“Rudderless”: Searching for redemption at Open Mic Night


“Rudderless” opens Friday at Sundance Cinemas. R, 1:45, three stars out of four.

As an actor, William H. Macy has never had much time for sentimentality on screen. In his first film as a director, “Rudderless,” he expresses a similar reticence to get mawkish, even when handling material that has such potential to get maudlin. Instead, “Rudderless” is a well-acted, sensitive, and surprisingly funny at times debut.

Billy Crudup is Sam, a hotshot Oklahoma City advertising executive whose life is turned upside down when his son dies in a campus shooting. Right off the bat, Macy and Crudup start making interesting and unexpected choices — while people are grieving around him, we don’t see Sam say a single word for several scenes, closing himself off from the world. When he finally does erupt, it’s in a full-tilt bender that lays waste to the life he’s built.

Cut to two years later, and Sam is in full retreat, living in a boat in another city and working as a house painter. His ex-wife (Felicity Huffman, Macy’s wife) drops off a box of their son’s old things, including demo tapes and notebooks from his career as a bedroom musician. Reluctantly, Sam digs through the box, and discovers something — his son was a really good songwriter.

Partly to remember something good about his son, partly to salvage something good in himself, Sam starts taking his guitar down to a local bar on open mic night and playing the songs. (They are uncommonly good for a movie like this, written by Simon Steadman and Charlton Pattus). Sam’s songs catch the ear of a young music fan named Quentin (Anton Yelchin), who suggests they perform together. Pretty soon Sam is fronting a four-piece band on Saturday nights at the bar, drawing a good-sized crowd. Although he doesn’t tell anybody where the songs come from.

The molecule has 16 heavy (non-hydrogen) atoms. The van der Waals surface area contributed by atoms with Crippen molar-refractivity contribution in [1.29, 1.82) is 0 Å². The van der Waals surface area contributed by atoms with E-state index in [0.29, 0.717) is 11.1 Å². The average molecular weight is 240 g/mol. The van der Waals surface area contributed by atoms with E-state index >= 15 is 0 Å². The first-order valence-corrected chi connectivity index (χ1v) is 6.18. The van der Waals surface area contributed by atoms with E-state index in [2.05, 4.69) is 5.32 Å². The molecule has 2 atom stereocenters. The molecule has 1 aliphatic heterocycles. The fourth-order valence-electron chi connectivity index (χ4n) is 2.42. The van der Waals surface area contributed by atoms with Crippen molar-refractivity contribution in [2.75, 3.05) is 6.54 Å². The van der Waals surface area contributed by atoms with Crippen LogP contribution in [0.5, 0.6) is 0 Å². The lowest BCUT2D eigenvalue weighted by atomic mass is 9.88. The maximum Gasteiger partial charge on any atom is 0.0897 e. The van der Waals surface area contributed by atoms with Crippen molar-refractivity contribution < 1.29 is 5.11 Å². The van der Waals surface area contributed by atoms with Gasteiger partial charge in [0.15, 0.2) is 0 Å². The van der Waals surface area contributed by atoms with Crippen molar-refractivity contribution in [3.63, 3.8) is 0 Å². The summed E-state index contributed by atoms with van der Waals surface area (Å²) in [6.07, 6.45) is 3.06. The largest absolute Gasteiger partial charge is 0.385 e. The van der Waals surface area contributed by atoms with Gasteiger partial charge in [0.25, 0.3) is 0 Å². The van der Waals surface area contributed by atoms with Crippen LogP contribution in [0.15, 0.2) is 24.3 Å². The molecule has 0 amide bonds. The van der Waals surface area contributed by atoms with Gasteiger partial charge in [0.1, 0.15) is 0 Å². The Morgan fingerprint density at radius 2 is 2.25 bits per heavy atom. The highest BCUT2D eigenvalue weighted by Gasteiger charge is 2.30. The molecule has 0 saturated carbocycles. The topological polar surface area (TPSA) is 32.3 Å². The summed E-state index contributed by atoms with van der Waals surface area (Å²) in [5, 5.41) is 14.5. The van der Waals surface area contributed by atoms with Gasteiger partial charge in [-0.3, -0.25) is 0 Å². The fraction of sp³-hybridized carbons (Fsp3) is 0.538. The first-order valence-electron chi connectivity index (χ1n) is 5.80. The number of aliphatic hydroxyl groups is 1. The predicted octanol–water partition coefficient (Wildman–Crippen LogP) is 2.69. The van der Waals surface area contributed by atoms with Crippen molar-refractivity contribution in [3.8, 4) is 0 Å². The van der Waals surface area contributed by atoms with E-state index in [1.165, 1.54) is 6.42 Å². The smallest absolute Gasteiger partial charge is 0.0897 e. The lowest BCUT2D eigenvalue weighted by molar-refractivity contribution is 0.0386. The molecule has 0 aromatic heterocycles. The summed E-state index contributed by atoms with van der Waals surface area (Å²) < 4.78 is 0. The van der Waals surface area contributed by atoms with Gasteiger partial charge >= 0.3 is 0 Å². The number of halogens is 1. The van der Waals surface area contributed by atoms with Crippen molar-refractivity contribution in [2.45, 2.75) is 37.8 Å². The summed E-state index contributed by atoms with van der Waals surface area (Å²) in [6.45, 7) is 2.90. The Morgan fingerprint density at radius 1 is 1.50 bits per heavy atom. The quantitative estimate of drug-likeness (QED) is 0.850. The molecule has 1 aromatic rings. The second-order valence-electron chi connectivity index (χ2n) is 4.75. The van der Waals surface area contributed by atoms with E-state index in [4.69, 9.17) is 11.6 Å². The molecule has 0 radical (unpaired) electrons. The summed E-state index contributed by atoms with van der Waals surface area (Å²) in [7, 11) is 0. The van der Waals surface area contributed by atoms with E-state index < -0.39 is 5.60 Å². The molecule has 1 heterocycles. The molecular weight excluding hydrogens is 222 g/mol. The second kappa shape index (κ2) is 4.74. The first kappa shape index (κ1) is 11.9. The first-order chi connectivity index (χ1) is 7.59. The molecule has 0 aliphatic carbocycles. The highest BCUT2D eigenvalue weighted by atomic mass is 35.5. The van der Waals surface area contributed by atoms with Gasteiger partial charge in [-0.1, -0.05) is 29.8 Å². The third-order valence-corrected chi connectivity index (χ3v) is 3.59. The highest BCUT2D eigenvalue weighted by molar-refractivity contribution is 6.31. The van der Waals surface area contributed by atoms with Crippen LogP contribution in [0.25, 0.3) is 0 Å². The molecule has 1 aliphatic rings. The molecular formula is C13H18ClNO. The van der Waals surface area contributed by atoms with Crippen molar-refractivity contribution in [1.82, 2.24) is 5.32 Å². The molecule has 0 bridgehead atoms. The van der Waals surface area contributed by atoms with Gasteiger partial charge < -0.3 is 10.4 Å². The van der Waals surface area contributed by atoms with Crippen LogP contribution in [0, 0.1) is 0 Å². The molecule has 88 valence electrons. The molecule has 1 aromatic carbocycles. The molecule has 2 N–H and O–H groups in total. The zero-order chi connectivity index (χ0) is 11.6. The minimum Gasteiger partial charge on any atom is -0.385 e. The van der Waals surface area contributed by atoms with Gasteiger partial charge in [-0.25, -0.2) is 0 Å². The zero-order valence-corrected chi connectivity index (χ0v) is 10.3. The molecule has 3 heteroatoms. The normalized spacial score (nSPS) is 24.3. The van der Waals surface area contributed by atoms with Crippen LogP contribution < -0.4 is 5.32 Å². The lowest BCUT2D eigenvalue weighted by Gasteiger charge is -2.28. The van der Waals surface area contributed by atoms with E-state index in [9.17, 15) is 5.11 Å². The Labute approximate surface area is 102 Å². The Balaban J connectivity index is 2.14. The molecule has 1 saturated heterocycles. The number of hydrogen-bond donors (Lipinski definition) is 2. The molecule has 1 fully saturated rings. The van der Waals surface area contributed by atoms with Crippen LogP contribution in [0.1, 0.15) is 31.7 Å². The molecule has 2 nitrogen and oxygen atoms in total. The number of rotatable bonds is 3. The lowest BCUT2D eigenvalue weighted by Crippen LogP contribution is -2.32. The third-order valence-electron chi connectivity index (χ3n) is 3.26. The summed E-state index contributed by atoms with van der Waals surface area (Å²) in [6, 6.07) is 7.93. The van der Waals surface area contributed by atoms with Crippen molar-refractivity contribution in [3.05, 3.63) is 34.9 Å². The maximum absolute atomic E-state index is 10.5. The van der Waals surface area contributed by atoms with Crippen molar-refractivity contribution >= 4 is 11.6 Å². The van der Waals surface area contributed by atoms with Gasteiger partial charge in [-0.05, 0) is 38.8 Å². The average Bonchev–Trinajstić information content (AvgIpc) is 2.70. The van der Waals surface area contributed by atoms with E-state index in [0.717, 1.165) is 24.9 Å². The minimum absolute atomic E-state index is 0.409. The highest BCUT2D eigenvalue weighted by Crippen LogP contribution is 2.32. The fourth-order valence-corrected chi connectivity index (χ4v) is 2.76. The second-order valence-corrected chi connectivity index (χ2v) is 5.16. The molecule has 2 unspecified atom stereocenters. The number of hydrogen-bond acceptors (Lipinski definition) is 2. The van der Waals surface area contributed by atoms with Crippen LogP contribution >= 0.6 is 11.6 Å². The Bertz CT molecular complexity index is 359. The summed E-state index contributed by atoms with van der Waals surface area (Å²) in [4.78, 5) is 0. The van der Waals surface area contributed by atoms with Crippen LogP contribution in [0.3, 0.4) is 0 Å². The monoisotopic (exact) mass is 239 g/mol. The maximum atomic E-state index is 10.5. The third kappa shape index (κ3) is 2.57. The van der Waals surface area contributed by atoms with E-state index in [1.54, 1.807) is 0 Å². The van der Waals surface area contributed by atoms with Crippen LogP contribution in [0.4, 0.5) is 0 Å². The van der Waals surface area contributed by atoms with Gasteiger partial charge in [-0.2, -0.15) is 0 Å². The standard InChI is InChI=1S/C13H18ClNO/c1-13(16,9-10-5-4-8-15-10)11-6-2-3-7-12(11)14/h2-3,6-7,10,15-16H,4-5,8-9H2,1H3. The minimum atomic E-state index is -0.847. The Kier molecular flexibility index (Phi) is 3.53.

Crudup plays Sam’s motives as very cagey — he’s living vicariously through his son’s music, but this also allows him to play surrogate father of a sort to the ingratiating but somewhat screwed-up Quentin. Crudup is an actor who’s never seemed too interested in being liked on screen, and Sam has a lot of rough edges, along with a cutting wit that slices through the film anytime it threatens to get weepy. Macy’s only real misstep is an odd comic subplot in which Sam spars with the other snooty boat owners on the river, leading to a “Caddyshack”-style confrontation that doesn’t seem to fit the film at all.

A third-act turn takes the film in a very different, touchier direction, allowing Crudup to peel back the protective layers that Sam has built and really deal with his grief. Even then, it’s an honest and unadorned moment, never played for bathos. “Rudderless” is a film about how much — and how little — you can know someone through their art, and yet the film itself feels like an extension of the scruffy but sincere characters Macy has been playing for decades.

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